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Wednesday, May 25, 2022

Movie Review: Firaaq

This is a fine ensemble. The little boy,played unfalteringly by Mohammad Samad,is a heartbreaker.

Written by Shubhra Gupta | New Delhi |
March 20, 2009 4:19:00 pm

Cast: Naseeruddin Shah,Paresh Rawal,Raghubir Yadav,Sanjay Suri,Deepti Naval,Tisca Chopra,Shahana Goswami,Mohammad Samad.

Director: Nandita Das

Actors do not usually make good directors,because they are incapable of seeing the bigger picture. Nandita Das has managed an exemplary switch with her debut feature : ‘Firaaq’ is a nuanced,moving exploration of life and loss.

The plot is deceptively simple,told with effective simplicity. It is just another day in the life of a handful of characters struggling to come to terms with the horror of the Gujarat genocide. Old ‘ustaad’ Khan Saheb ( Naseer),and his faithful companion Karim ( Raghubir) wonder if the sound of a ‘raag’ will ever reverberate again in their house. Sanjay ( Paresh) is an unapologetic defender of the Hindu right,getting off ,in equal measure,on looting shops and slapping his wife ( Deepti). Half-and-half Sameer Shaikh ( Sanjay) is on the verge of fleeing to Delhi,where he thinks his mixed parentage won’t cause him as much grief. An auto-rickshaw driver and his wife ( Shahana) come back to their tiny room,to find it vandalized. And a little child wanders through the dark night,looking for his lost father : the rest of his family was slain during the riots.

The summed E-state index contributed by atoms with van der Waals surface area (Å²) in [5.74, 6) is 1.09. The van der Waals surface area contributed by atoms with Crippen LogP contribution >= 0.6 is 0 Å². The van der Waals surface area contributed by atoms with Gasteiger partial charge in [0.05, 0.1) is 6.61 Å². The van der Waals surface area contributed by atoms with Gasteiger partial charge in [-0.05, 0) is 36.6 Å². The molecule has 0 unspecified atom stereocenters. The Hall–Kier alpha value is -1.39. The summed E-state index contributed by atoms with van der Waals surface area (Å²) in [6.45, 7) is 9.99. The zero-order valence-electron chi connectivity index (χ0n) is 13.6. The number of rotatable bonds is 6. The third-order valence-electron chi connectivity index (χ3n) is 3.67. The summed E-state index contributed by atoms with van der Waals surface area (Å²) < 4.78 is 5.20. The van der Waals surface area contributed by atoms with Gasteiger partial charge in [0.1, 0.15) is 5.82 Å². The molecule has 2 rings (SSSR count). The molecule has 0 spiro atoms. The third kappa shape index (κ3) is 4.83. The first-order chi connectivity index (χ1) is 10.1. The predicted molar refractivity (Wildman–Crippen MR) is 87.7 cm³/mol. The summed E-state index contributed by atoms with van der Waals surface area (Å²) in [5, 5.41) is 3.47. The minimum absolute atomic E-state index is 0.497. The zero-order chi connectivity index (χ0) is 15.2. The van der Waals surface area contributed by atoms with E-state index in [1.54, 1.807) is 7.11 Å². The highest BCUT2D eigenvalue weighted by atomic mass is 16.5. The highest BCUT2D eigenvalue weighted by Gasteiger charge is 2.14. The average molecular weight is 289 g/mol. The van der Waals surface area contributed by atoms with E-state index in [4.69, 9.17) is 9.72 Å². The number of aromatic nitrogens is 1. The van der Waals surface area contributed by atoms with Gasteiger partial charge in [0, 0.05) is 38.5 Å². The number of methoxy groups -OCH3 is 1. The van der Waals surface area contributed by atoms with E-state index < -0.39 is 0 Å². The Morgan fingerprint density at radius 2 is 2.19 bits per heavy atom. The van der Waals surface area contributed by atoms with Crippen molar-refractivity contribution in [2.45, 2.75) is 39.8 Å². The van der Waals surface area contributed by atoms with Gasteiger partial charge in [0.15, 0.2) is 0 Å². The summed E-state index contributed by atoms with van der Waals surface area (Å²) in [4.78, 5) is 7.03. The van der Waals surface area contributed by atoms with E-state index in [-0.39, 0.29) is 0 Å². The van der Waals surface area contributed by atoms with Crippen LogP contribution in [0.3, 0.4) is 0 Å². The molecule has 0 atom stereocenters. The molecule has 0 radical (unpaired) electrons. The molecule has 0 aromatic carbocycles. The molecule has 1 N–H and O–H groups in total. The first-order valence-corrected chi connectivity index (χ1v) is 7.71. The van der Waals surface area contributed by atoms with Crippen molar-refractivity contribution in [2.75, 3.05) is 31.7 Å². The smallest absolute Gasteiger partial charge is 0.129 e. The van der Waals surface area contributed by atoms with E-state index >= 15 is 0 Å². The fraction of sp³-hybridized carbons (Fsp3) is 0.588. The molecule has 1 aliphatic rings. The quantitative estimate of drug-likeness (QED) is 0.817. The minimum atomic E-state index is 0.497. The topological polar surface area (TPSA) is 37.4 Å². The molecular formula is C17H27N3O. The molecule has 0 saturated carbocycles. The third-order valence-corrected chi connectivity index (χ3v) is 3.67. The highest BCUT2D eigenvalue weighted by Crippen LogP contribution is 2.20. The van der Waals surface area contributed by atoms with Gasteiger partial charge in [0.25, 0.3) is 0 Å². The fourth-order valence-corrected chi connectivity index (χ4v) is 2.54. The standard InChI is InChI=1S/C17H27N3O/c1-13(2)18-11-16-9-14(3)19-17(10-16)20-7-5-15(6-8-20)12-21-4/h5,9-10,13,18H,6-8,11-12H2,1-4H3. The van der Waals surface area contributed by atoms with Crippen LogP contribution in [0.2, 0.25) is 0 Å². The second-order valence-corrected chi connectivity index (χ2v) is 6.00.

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The real strength of the film lies in the way the director manages to say it like it is. Das pulls no punches as she lays out her characters,and articulates their points of view without descending into mawkishness or melodrama. Khan Saheb sings a dirge for times past,and points out the distressing disconnect of today’s ‘Musalmaan’ with ‘mausiki’. Sanjay’s corrosive mutterings,directed at the hated other,is reflective not only of individual bigotry,but of the accumulation of the collective venom in the social fabric of a city which allows rioters and rapists to roam free,and the police to chase a terrified resident and lead him to his death. And we all know people like the conflicted Sameer,whose supportive wife ( Tisca) is as anguished as he is about his feeling neutered : ‘Mera naam Sameer Desai hai’,he tells a couple of ‘chanda’-collecting saffronites,using his wife’s surname as a shield.

This is a fine ensemble. The little boy,played unfalteringly by Mohammad Samad,is a heartbreaker. Naseer and Paresh and Raghubir inhabit their characters with an ease only the really good ones exhibit. Deepti Naval,always such a pleasure to watch in her rare appearances on screen these days,holds her own in her small but pivotal part : her continual subservience and her final rebellion feels achingly real. And fittingly signals the rise of a new day,and perhaps,a new way.

Gentle viewers,listen up : a director is born.

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